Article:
As you might imagine, uneven plating thickness was a major problem for the cross-recess parts (such as Phillips, Pozi-drive, Torx, etc) because the plating tended to concentrate in the recess and the parts would come back with not enough recess depth. But I digress…
The worst plater I ever visited — and there were plenty of them — was a place called Midwest Chromium Processors in Detroit. There were only three small-diameter (we called them “basket” platers) chrome platers in the US at the time – this one, another in Cleveland, and a third in Connecticut. When you went through the plant you had to walk on pallets because the floor was covered with a couple of inches of water, contaiminated with God knows what. All this water and high voltage in the tanks…
I remember there was a huge electrical device (I forget the technical name) that was used to convert the voltage for the poles on one of the lines. It was easily seven feet high and the sheet metal cabinet was fully corroded. The guy conducting the tour told me it was only 6 months old!
They were supposed to be discharging water into the sewers of Detroit that was cleaner than the water they were getting from the source. No chance. Instead, they would collect it in huge vessels out back and haul it off somewhere occasionally. Don’t know where, but my guess is it ended-up in Lake Erie.
Midwest Chrome ultimately went Chapter Seven.
Aother time, we used a mechanical plater in the western suburbs, and I went there once when they were having problems with the plating beads sticking in the cross-recess of Phillips parts. At least, there was no water used in their process, but the place actually had big, gaping holes in the roof that you could see the sky through! And I’m certain that nobody working there was carrying a legitimate green card — not that any sane person would ever want a job in the place.
Imagine working there in a Chicago winter.
For a short period of time, I was also in charge of sample production and delivery to customers. We had a small “sample” line out in one corner of the plant where we could do zinc & clear, zinc & yellow, phosphate, cadmium (which, incidentally, we were breaking the law in doing) and other common forms of plating and I fooled around with that just to get an understanding of the process. We were supposed to send the samples out just like any other lot, but if the leadtime was short we’d do the sample plating in house with this line.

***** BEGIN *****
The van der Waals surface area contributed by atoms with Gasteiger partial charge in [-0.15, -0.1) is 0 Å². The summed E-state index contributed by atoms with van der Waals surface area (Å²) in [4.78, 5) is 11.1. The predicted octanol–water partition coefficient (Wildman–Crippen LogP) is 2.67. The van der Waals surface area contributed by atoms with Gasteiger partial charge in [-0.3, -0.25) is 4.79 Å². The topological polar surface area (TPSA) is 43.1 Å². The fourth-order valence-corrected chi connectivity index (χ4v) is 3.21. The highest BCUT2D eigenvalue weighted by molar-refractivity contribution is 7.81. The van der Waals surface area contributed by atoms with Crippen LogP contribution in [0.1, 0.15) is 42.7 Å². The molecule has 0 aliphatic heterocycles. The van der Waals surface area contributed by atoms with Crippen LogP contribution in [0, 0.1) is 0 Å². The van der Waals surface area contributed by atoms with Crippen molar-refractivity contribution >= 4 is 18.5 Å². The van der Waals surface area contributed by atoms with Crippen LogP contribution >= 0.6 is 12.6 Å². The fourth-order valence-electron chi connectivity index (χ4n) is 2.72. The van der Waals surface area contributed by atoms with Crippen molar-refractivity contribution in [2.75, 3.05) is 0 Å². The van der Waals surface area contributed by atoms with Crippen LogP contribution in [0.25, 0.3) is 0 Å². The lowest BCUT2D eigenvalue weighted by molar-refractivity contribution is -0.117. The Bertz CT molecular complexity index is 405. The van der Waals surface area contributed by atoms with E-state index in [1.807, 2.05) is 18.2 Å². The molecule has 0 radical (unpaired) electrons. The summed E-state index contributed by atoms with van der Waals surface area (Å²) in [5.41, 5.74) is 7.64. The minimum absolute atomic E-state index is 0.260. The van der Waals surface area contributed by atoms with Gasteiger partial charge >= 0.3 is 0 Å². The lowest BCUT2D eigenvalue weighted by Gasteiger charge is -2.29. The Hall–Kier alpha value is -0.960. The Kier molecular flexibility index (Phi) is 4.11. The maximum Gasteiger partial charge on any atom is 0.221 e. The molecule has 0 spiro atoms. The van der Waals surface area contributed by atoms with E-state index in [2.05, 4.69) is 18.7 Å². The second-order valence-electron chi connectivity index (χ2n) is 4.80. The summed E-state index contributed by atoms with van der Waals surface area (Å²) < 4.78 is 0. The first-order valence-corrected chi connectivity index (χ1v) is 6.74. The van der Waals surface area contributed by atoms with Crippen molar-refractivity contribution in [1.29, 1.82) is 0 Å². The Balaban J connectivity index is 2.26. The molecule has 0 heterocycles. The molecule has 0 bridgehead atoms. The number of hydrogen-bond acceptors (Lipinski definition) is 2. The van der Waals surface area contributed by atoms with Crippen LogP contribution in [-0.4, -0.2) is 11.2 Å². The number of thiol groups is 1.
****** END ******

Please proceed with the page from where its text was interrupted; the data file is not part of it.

Your fulmination here gives me an opportunity to make a couple of points about anodization vs. plating. My purpose is to encourage other reel makers to try the DIY sulfuric acid process, rather than attempt to engage a commercial anodizer. Read a horror story in the exchange of comments at http://www.reelsmithing.com/forum/viewtopic.php?f=10&t=640&sid=13ab323a5344f40bbb6f41187cf51b91
First, you point out that plating is often not even and may ruin the dimensional integrity of a part. The problem here is that the electrical resistance of the plating cell circuit is in the plating solution. In the solution, lines of equipotential and current flow must adjust to satisfy the LaPlace Equation, the most thoroughly studied of partial differentail equations. (Forgive me, I once taught Fields and Waves.) So plating metal is preferentially deposited where the electric field is the strongest: sharp outside corners. Recesses get hardly any plating at all.
In anodizing, the electrolyte (17% sulfuric acid solution) is highly conductive and the resistance of the anodizing cell is that of the barrier layer, the portion of the anodize coating that is closest to anode metal. So the electrolyte is everywhere at the potential of the cathode. The electric field is uniform over the entire anode and the oxide layer grows uniformly. The total oxide layer thickness of about 0.001 inch is largely into the metal and so part dimensions are practically unchanged.
The second area of concern is disposal of toxic materials. In the case of anodizing, there is a highly active chemical (sulfuric acid) but waste acid can be neutralized with baking soda and the resulting products are harmless.
Some DIY anodizing instructions say to seal the oxide layer with a nickel acetate solution, but a little research shows that boiling in distilled water is equally effective. See my post of 3 March 2012.
One other chemical that I keep around is lye (drain cleaner). This is useful for stripping off an anodize layer that did not come out right. I dispose of this by washing it down a household drain!
Today I am working on a process to make anodized aluminum look like bronze, and it involves another chemical, stannous sulfate. Yes, tin is a heavy metal, but I do not think that it is a serious disposal problem. Before the change to plastic, all toothpaste came in tin tubes. (Maybe that doesn’t prove anything, since the Romans conquered the world but never figured out that drinking water should not go through lead pipes.)